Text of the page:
Filtering Software: The Religious Connection

 

 

Nancy Willard, M.S. J.D.

Responsible Netizen

Center for Advanced Technology in Education

University of Oregon, College of Education

Web site: http://netizen.uoregon.edu/publications.html

Bio: http://netizen.uoregon.edu/about/nwbio.htm

E-mail: nwillard@oregon.uoregon.edu

February 24, 2002

 

© 2002 Nancy Willard

May be reproduced and distributed for non-profit purposes

 

 

"Your home. Your values. Your Internet.

Help maintain LDS values when you use the Internet."

- MStar.Net logo. (http://www.mstar.net/isp/default.htm)

 

"(A)s a Christian portal to the Web, we recognize that the number one issue for the Christian community is using the Web safely and responsibly. . That's why we've recently launched CrossingGuard, the only free server-level, continuously-updated Web filtering solution available ..."

- Statement by CEO of Crosswalk (http://www.gospelcom.net/ccmag/articles/covr399plus.html)

 

The American Family Filter is built on the Christian principal of holiness and living a pure life. ... American Family Filter stands apart from other blocking software, employing a uniquely Christian approach to our content filtering. We adhere to a higher standard, because American Family Filter is a ministry first and foremost, and therefore we are accountable to a Higher Authority for the product we produce."

- Statement on American Family Filter web site (http://www.afafilter.com/about.asp)

 

"Upholding Biblical standards

We use a sophisticated server-based filtering process to eliminate objectionable material. ... We filter out the standard offensive material - pornography, profanity, and violence. In addition, we uphold our own set of standards...Biblical standards."

- Statement on 711.Net web site (http://www.711online.net/filterphilosophy.htm)

 

What do all of these conservative religious Internet Service Providers (ISPs) have in common? They are all using filtering products that are also being used in U.S. public schools.

 

 

Introduction

 

This report reviews the relationships of eight filtering companies whose products are currently being used in U.S. public schools, or that are marketing their products for use in public schools. This report reviews the relationships of eight filtering software companies with conservative religious organizations. Some of the filtering companies are providing filtering services to conservative religious ISPs that are representing to their users that the service filters in accord with conservative religious values. Some of the filtering companies appear to have partnership relationships with conservative religious organizations. Some filtering companies have been functioning as conservative religious ISPs and have recently established new divisions that are marketing services to schools. Most of the companies have filtering categories in which they are blocking web sites presenting information known to be of concern to people with conservative religious values -- such as non-traditional religions and sexual orientation -- in the same category as material that no responsible adult would consider appropriate for young people.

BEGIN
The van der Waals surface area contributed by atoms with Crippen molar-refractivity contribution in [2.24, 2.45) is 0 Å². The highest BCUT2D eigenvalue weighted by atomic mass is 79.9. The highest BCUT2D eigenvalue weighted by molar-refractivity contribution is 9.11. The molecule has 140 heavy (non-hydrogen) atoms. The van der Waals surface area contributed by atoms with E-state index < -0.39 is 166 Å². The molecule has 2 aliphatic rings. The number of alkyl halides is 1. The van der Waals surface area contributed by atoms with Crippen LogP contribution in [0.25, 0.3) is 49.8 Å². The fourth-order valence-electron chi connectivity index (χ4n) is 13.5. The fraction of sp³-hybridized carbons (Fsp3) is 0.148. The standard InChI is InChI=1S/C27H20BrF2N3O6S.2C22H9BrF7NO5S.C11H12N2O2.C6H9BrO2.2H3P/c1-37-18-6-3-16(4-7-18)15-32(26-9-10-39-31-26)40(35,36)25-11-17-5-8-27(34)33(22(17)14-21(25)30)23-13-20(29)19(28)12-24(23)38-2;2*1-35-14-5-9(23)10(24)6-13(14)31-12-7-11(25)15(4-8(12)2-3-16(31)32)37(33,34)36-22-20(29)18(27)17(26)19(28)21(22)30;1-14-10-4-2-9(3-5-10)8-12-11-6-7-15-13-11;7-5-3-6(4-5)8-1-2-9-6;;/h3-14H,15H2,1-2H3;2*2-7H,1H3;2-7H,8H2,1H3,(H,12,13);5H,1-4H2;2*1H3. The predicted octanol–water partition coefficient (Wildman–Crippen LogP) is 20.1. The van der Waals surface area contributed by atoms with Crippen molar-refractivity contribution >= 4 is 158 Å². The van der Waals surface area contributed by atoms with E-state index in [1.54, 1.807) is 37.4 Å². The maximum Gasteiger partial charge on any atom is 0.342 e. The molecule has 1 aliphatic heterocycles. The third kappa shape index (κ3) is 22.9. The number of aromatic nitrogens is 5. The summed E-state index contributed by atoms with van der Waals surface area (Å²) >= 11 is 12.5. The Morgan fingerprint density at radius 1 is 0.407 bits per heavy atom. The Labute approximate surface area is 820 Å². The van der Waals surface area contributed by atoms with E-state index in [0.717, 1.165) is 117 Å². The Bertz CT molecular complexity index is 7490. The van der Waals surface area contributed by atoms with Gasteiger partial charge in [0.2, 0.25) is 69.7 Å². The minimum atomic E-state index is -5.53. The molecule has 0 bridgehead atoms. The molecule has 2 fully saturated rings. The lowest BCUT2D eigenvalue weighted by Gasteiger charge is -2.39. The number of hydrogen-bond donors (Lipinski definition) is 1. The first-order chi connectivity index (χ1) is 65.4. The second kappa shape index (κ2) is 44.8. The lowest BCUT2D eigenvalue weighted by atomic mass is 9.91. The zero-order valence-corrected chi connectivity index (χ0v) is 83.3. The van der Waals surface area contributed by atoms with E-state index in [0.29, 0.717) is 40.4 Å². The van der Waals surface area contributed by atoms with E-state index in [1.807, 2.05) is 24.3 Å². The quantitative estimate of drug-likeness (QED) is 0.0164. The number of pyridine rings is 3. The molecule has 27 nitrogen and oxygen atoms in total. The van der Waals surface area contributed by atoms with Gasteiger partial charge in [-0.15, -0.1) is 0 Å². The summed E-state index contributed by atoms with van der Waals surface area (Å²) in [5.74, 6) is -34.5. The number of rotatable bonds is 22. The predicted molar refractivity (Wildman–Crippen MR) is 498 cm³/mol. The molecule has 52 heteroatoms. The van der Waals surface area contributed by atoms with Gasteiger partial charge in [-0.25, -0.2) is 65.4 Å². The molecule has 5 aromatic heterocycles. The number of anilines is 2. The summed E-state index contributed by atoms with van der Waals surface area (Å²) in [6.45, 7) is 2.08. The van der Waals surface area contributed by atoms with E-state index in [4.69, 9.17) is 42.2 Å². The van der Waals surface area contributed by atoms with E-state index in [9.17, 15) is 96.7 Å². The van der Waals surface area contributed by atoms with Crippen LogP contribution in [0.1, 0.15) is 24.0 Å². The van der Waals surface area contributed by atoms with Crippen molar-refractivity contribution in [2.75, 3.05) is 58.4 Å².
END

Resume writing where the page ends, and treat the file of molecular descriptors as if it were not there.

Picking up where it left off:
The existence of these relationships and blocking categories  raises the concern that  the filtering products used in schools are inappropriately preventing students from accessing certain materials based on religious or other inappropriate bias. Because filtering software companies protect  the actual list of blocked sites, searching and blocking key words, blocking criteria, and blocking processes as confidential, proprietary trade secret information it is not possible to prove or disprove the hypothesis that the companies may be blocking access to material based on religious or other inappropriate bias. This situation raises concerns related to student's constitutionally-protected rights of access to information and excessive entanglement of religion with schools.

 

This report investigates the relationship between these filtering software companies and conservative religious organizations, outlines potential areas of concern raised by such connections from the perspective of the use of these products in public schools, and presents recommendations to address the concerns. The companies include: N2H2 (Bess), Symantec (I-Gear), 8e6 Technologies (R2000 or X-Stop), Solid Oak (CyberSitter), NetComply/711.Net, BSafeSchool/American Family Online, EduGuard/S4F, and SurfClear.

 

The Children's Internet Protection Act requires that all schools seeking federal funds through the E-Rate program and Title VI of the Elementary and Secondary Education Act of 1965, install a "technology protection measure" to protect against access to obscene material, child pornography, and material that is harmful to minors. Many public school district in the U.S. have or will be installing filtering software that functions by blocking access to sites that the filtering company has determined are inappropriate. Some of the companies that are the focus of this report were active in the efforts to ensure the passage of this legislation through the efforts of a trade association called the Internet Safety Association(ISA) and through testimony provided to Congress[1]. The other major champions of this legislation were conservative religious organizations.